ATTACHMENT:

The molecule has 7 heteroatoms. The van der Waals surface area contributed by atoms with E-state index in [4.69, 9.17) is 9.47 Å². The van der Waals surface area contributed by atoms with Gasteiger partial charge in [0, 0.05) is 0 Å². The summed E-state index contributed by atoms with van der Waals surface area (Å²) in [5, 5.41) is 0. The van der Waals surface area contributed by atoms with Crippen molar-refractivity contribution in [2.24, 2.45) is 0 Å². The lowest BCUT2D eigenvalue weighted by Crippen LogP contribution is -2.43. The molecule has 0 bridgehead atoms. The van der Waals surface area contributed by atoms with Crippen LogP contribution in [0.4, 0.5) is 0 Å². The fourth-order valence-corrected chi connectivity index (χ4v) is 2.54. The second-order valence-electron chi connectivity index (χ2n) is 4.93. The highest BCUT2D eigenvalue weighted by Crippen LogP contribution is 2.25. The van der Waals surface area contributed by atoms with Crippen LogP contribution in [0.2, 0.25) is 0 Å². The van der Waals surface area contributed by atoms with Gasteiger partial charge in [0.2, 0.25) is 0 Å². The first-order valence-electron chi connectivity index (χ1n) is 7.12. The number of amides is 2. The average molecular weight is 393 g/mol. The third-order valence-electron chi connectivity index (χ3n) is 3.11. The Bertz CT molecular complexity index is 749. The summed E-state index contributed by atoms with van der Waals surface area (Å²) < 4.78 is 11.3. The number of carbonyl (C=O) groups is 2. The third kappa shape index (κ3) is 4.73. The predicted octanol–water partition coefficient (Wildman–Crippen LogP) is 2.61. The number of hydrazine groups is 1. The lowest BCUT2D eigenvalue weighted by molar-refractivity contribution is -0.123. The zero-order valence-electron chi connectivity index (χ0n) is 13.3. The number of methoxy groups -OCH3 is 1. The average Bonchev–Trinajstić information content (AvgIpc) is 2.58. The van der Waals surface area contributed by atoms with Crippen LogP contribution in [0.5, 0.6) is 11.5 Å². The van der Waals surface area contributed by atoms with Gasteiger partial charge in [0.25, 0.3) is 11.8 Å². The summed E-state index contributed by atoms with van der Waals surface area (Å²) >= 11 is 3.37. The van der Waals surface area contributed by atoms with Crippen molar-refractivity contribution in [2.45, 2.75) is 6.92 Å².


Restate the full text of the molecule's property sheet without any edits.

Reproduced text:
The molecule has 7 heteroatoms. The van der Waals surface area contributed by atoms with E-state index in [4.69, 9.17) is 9.47 Å². The van der Waals surface area contributed by atoms with Gasteiger partial charge in [0, 0.05) is 0 Å². The summed E-state index contributed by atoms with van der Waals surface area (Å²) in [5, 5.41) is 0. The van der Waals surface area contributed by atoms with Crippen molar-refractivity contribution in [2.24, 2.45) is 0 Å². The lowest BCUT2D eigenvalue weighted by Crippen LogP contribution is -2.43. The molecule has 0 bridgehead atoms. The van der Waals surface area contributed by atoms with Crippen LogP contribution in [0.4, 0.5) is 0 Å². The fourth-order valence-corrected chi connectivity index (χ4v) is 2.54. The second-order valence-electron chi connectivity index (χ2n) is 4.93. The highest BCUT2D eigenvalue weighted by Crippen LogP contribution is 2.25. The van der Waals surface area contributed by atoms with Crippen LogP contribution in [0.2, 0.25) is 0 Å². The van der Waals surface area contributed by atoms with Gasteiger partial charge in [0.2, 0.25) is 0 Å². The first-order valence-electron chi connectivity index (χ1n) is 7.12. The number of amides is 2. The average molecular weight is 393 g/mol. The third-order valence-electron chi connectivity index (χ3n) is 3.11. The Bertz CT molecular complexity index is 749. The summed E-state index contributed by atoms with van der Waals surface area (Å²) < 4.78 is 11.3. The number of carbonyl (C=O) groups is 2. The third kappa shape index (κ3) is 4.73. The predicted octanol–water partition coefficient (Wildman–Crippen LogP) is 2.61. The number of hydrazine groups is 1. The lowest BCUT2D eigenvalue weighted by molar-refractivity contribution is -0.123. The zero-order valence-electron chi connectivity index (χ0n) is 13.3. The number of methoxy groups -OCH3 is 1. The average Bonchev–Trinajstić information content (AvgIpc) is 2.58. The van der Waals surface area contributed by atoms with Crippen LogP contribution in [0.5, 0.6) is 11.5 Å². The van der Waals surface area contributed by atoms with Gasteiger partial charge in [0.25, 0.3) is 11.8 Å². The summed E-state index contributed by atoms with van der Waals surface area (Å²) >= 11 is 3.37. The van der Waals surface area contributed by atoms with Crippen molar-refractivity contribution in [2.45, 2.75) is 6.92 Å².